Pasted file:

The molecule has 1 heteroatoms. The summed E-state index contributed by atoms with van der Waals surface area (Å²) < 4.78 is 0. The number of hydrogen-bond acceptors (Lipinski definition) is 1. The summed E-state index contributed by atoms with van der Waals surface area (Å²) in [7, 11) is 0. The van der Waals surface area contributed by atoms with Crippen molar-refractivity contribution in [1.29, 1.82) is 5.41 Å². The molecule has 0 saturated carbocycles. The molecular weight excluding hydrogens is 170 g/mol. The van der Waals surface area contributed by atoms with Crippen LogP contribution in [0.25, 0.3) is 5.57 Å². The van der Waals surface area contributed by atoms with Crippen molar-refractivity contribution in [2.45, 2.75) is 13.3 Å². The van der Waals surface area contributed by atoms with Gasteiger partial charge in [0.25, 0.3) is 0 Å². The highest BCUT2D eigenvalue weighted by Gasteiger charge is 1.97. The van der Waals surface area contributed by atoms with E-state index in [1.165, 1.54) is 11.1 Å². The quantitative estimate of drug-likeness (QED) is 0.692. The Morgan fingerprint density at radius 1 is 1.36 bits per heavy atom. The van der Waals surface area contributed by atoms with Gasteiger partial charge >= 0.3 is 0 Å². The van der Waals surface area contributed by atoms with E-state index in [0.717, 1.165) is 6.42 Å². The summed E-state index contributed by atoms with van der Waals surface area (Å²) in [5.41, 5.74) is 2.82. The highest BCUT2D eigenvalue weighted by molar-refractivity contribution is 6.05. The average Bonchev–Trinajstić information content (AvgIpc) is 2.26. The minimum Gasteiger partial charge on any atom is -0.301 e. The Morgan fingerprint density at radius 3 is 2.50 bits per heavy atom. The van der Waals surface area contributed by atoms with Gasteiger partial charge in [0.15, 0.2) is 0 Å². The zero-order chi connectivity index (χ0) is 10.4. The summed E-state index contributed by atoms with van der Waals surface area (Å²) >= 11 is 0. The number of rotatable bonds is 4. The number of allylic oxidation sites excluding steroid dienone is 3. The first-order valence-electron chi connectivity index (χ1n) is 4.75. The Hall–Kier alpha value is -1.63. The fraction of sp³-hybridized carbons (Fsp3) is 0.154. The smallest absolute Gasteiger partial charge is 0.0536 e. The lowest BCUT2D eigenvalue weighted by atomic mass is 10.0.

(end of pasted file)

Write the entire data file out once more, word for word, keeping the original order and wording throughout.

The molecule has 1 heteroatoms. The summed E-state index contributed by atoms with van der Waals surface area (Å²) < 4.78 is 0. The number of hydrogen-bond acceptors (Lipinski definition) is 1. The summed E-state index contributed by atoms with van der Waals surface area (Å²) in [7, 11) is 0. The van der Waals surface area contributed by atoms with Crippen molar-refractivity contribution in [1.29, 1.82) is 5.41 Å². The molecule has 0 saturated carbocycles. The molecular weight excluding hydrogens is 170 g/mol. The van der Waals surface area contributed by atoms with Crippen LogP contribution in [0.25, 0.3) is 5.57 Å². The van der Waals surface area contributed by atoms with Crippen molar-refractivity contribution in [2.45, 2.75) is 13.3 Å². The van der Waals surface area contributed by atoms with Gasteiger partial charge in [0.25, 0.3) is 0 Å². The highest BCUT2D eigenvalue weighted by Gasteiger charge is 1.97. The van der Waals surface area contributed by atoms with E-state index in [1.165, 1.54) is 11.1 Å². The quantitative estimate of drug-likeness (QED) is 0.692. The Morgan fingerprint density at radius 1 is 1.36 bits per heavy atom. The van der Waals surface area contributed by atoms with Gasteiger partial charge >= 0.3 is 0 Å². The van der Waals surface area contributed by atoms with E-state index in [0.717, 1.165) is 6.42 Å². The summed E-state index contributed by atoms with van der Waals surface area (Å²) in [5.41, 5.74) is 2.82. The highest BCUT2D eigenvalue weighted by molar-refractivity contribution is 6.05. The average Bonchev–Trinajstić information content (AvgIpc) is 2.26. The minimum Gasteiger partial charge on any atom is -0.301 e. The Morgan fingerprint density at radius 3 is 2.50 bits per heavy atom. The van der Waals surface area contributed by atoms with Gasteiger partial charge in [0.15, 0.2) is 0 Å². The zero-order chi connectivity index (χ0) is 10.4. The summed E-state index contributed by atoms with van der Waals surface area (Å²) >= 11 is 0. The number of rotatable bonds is 4. The number of allylic oxidation sites excluding steroid dienone is 3. The first-order valence-electron chi connectivity index (χ1n) is 4.75. The Hall–Kier alpha value is -1.63. The fraction of sp³-hybridized carbons (Fsp3) is 0.154. The smallest absolute Gasteiger partial charge is 0.0536 e. The lowest BCUT2D eigenvalue weighted by atomic mass is 10.0.